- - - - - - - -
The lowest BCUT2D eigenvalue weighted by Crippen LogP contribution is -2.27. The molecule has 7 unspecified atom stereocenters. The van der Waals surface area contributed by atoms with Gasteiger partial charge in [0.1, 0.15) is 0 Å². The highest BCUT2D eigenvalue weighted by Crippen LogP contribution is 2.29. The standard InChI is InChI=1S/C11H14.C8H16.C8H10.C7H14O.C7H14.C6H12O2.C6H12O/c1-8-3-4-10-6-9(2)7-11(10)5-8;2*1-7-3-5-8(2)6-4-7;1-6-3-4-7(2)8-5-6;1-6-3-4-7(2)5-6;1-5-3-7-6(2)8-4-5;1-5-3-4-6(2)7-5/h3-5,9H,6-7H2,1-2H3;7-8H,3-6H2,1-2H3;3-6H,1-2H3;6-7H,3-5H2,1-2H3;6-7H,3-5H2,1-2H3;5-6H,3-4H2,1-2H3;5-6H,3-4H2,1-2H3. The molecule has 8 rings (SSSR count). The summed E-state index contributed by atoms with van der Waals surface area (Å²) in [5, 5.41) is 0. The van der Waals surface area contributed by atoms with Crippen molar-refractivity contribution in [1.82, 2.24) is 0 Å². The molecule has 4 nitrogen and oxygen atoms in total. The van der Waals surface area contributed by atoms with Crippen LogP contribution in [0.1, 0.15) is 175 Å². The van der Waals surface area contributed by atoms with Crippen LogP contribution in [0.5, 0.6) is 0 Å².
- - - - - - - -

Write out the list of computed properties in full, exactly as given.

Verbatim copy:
The lowest BCUT2D eigenvalue weighted by Crippen LogP contribution is -2.27. The molecule has 7 unspecified atom stereocenters. The van der Waals surface area contributed by atoms with Gasteiger partial charge in [0.1, 0.15) is 0 Å². The highest BCUT2D eigenvalue weighted by Crippen LogP contribution is 2.29. The standard InChI is InChI=1S/C11H14.C8H16.C8H10.C7H14O.C7H14.C6H12O2.C6H12O/c1-8-3-4-10-6-9(2)7-11(10)5-8;2*1-7-3-5-8(2)6-4-7;1-6-3-4-7(2)8-5-6;1-6-3-4-7(2)5-6;1-5-3-7-6(2)8-4-5;1-5-3-4-6(2)7-5/h3-5,9H,6-7H2,1-2H3;7-8H,3-6H2,1-2H3;3-6H,1-2H3;6-7H,3-5H2,1-2H3;6-7H,3-5H2,1-2H3;5-6H,3-4H2,1-2H3;5-6H,3-4H2,1-2H3. The molecule has 8 rings (SSSR count). The summed E-state index contributed by atoms with van der Waals surface area (Å²) in [5, 5.41) is 0. The van der Waals surface area contributed by atoms with Crippen molar-refractivity contribution in [1.82, 2.24) is 0 Å². The molecule has 4 nitrogen and oxygen atoms in total. The van der Waals surface area contributed by atoms with Crippen LogP contribution in [0.1, 0.15) is 175 Å². The van der Waals surface area contributed by atoms with Crippen LogP contribution in [0.5, 0.6) is 0 Å².